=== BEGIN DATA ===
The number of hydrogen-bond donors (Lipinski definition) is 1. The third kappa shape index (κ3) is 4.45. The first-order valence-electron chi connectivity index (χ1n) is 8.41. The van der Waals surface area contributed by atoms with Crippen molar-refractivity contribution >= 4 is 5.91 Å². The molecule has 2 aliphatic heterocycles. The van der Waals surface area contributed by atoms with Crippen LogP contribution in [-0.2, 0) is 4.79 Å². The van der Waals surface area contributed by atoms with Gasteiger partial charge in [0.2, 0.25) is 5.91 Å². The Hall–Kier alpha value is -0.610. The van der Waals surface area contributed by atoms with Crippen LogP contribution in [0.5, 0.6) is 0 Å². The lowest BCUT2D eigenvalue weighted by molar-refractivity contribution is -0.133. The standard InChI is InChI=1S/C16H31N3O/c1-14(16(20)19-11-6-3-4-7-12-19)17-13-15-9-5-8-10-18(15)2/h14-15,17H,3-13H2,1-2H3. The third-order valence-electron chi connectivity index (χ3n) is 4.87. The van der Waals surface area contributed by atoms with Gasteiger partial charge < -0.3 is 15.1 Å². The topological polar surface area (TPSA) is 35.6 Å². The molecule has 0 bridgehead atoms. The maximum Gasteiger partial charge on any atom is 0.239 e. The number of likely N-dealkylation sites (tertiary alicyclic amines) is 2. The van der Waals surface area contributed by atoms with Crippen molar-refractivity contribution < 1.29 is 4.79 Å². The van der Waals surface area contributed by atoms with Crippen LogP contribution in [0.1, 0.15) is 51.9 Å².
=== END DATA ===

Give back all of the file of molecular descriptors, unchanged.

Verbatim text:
The number of hydrogen-bond donors (Lipinski definition) is 1. The third kappa shape index (κ3) is 4.45. The first-order valence-electron chi connectivity index (χ1n) is 8.41. The van der Waals surface area contributed by atoms with Crippen molar-refractivity contribution >= 4 is 5.91 Å². The molecule has 2 aliphatic heterocycles. The van der Waals surface area contributed by atoms with Crippen LogP contribution in [-0.2, 0) is 4.79 Å². The van der Waals surface area contributed by atoms with Gasteiger partial charge in [0.2, 0.25) is 5.91 Å². The Hall–Kier alpha value is -0.610. The van der Waals surface area contributed by atoms with Crippen LogP contribution in [0.5, 0.6) is 0 Å². The lowest BCUT2D eigenvalue weighted by molar-refractivity contribution is -0.133. The standard InChI is InChI=1S/C16H31N3O/c1-14(16(20)19-11-6-3-4-7-12-19)17-13-15-9-5-8-10-18(15)2/h14-15,17H,3-13H2,1-2H3. The third-order valence-electron chi connectivity index (χ3n) is 4.87. The van der Waals surface area contributed by atoms with Gasteiger partial charge < -0.3 is 15.1 Å². The topological polar surface area (TPSA) is 35.6 Å². The molecule has 0 bridgehead atoms. The maximum Gasteiger partial charge on any atom is 0.239 e. The number of likely N-dealkylation sites (tertiary alicyclic amines) is 2. The van der Waals surface area contributed by atoms with Crippen molar-refractivity contribution < 1.29 is 4.79 Å². The van der Waals surface area contributed by atoms with Crippen LogP contribution in [0.1, 0.15) is 51.9 Å².